Stocks Rise, but Bond Investors Await Key Data
The stock market advanced broadly Wednesday for a second consecutive session, while bond yields were mostly unchanged ahead of key economic reports due today and Friday.
The Dow Jones industrials rose 52.56 points, or 0.6%, to 8,951.52, the first gain for the blue-chip index in six sessions.
The Nasdaq composite index, meanwhile, jumped 19.87 points, or 1.1%, to 1,851.64, after rising 0.6% on Tuesday.
Winners outnumbered losers by 19 to 10 on the New York Stock Exchange and by 25 to 17 on Nasdaq. Trading was active.
After diving Monday in the wake of a Wall Street Journal report that said the Federal Reserve Board is leaning toward tightening credit in coming months, the stock market over the last two sessions showed more of the resiliency that has been the hallmark of the 1990s bull market.
“This bull market is so powerful that you don’t kill it with one cannonball,” said Don Hays, chief investment strategist at Wheat First Union in Richmond, Va. Although the prospect of rising interest rates is a negative development for the stock market, “it’s just the first shot across the bow--it’s not going to sink the ship yet,” he said.
“The core underpinnings of the economy remain strong,” said Timothy O’Grady, a money manager at First Capital Group. “The economy is still expanding; we’ve got low inflation and good corporate profit growth.”
Still, the Dow index remains off 2.5% from its record high reached last week. It slid 1.6% on Monday alone, after the Fed story appeared.
The bond market has remained on edge this week, unsure of the Fed’s next move. On Wednesday, the yield on the 30-year Treasury bond was unchanged at 6.07%, which is the highest since March 3. The yield jumped over the 6% mark on Monday.
Economic reports due today and Friday could sway the Fed. The government today will release its initial estimate of first-quarter gross domestic product, as well as the first-quarter employment cost index--the broadest measure of changes in wages, salaries and benefits.
While GDP probably rose at a brisk 3.4% real annualized pace, the bigger issue for the Fed is how fast wages are rising. Sharp wage growth could mean inflationary pressures in the economy.
The ECI probably rose 0.9% in the quarter, compared with a 1% gain in the fourth quarter, economists said.
On Friday, additional reports will paint a picture of the economy’s trend in April.
“If we don’t start to see a slowdown in the economy, it may force the Fed’s hand,” said James Pizzo, a portfolio strategist at CIBC Oppenheimer in New York.
The Treasury sold new five-year notes Wednesday at an average yield of 5.795%, slightly above expectations.
Among Wednesday’s highlights:
* Major retail stocks were strong after Dayton Hudson, parent of Target and Mervyn’s, said April sales through last Saturday were ahead of expectations. Dayton shares surged $2.75 to $84.63, Sears gained $1.56 to $57.81, Safeway leaped $2.19 to $37.75 and Federated Department Stores rose $1.38 to $49.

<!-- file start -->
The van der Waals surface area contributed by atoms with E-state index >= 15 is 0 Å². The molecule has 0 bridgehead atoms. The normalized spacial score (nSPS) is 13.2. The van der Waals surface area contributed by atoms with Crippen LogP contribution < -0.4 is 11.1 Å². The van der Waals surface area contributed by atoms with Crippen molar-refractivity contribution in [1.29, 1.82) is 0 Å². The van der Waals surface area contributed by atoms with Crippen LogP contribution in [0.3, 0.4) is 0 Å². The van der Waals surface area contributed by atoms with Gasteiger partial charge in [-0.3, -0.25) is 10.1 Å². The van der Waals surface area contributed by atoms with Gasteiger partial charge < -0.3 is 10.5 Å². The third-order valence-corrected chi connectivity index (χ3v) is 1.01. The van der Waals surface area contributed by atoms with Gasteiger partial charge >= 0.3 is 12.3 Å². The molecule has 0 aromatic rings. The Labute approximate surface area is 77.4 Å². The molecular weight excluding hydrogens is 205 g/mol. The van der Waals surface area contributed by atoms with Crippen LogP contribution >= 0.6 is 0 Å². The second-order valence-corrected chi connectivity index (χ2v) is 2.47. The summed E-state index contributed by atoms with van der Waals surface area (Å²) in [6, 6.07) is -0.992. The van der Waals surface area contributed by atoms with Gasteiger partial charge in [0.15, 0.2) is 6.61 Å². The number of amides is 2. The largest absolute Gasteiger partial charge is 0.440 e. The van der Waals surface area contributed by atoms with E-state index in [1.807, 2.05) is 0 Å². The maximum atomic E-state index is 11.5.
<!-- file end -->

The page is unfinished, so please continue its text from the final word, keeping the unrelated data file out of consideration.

* Many tech stocks continued to rebound. Hewlett-Packard jumped $2.69 to a record $75, Sun Microsystems rose $1.06 to $41.56, Adobe Systems gained $1.81 to $50.63, Computer Associates surged $2.13 to $59.88, ISS Group jumped $3 to $45 and Ingram Micro rose $1.88 to $44.63.
* In the telecom sector, Qualcomm rose $2.25 to $56.13, Scientific Atlanta gained $1.75 to $23.69 and Newbridge Networks added $1.94 to $28.75.
* In the Internet sector, America Online rocketed $5.13 to a record $80.50 after Merrill Lynch upgraded the stock to “buy” from “neutral,” calling the company “one of a very few companies that will almost necessarily emerge as a primary conduit to the universe of online/Internet.”
Other gainers included EarthLink Network, up $5 to $70.50, and Netscape, up $3.13 to $28.19.
Also, 7th Level climbed $1.53 to $7.81 as the developer of interactive education and entertainment software announced a new management team to lead the company’s entry into the market for Internet tools and technology.
* Among new stock issues, Ziff-Davis rose $2.19 to $17.69 as the publisher and trade show organizer raised $400 million in its initial offering. The New York-based unit of Japanese software distributor Softbank sold 25.8 million shares, or a 26% stake, at $15.50 a share.
* Oil field services shares turned hot again. Schlumberger shot up $5 to $83.44, Western Atlas jumped $3.56 to $79.19 and Halliburton rose $2.63 to $55.
* On the downside, Borg-Warner Automotive dropped $4.06 to $61 on expectations that the auto parts maker’s second-quarter earnings will be hurt by lower output of Ford’s F-series pickups and weaker demand for four-wheel-drive systems.
Market Roundup, D8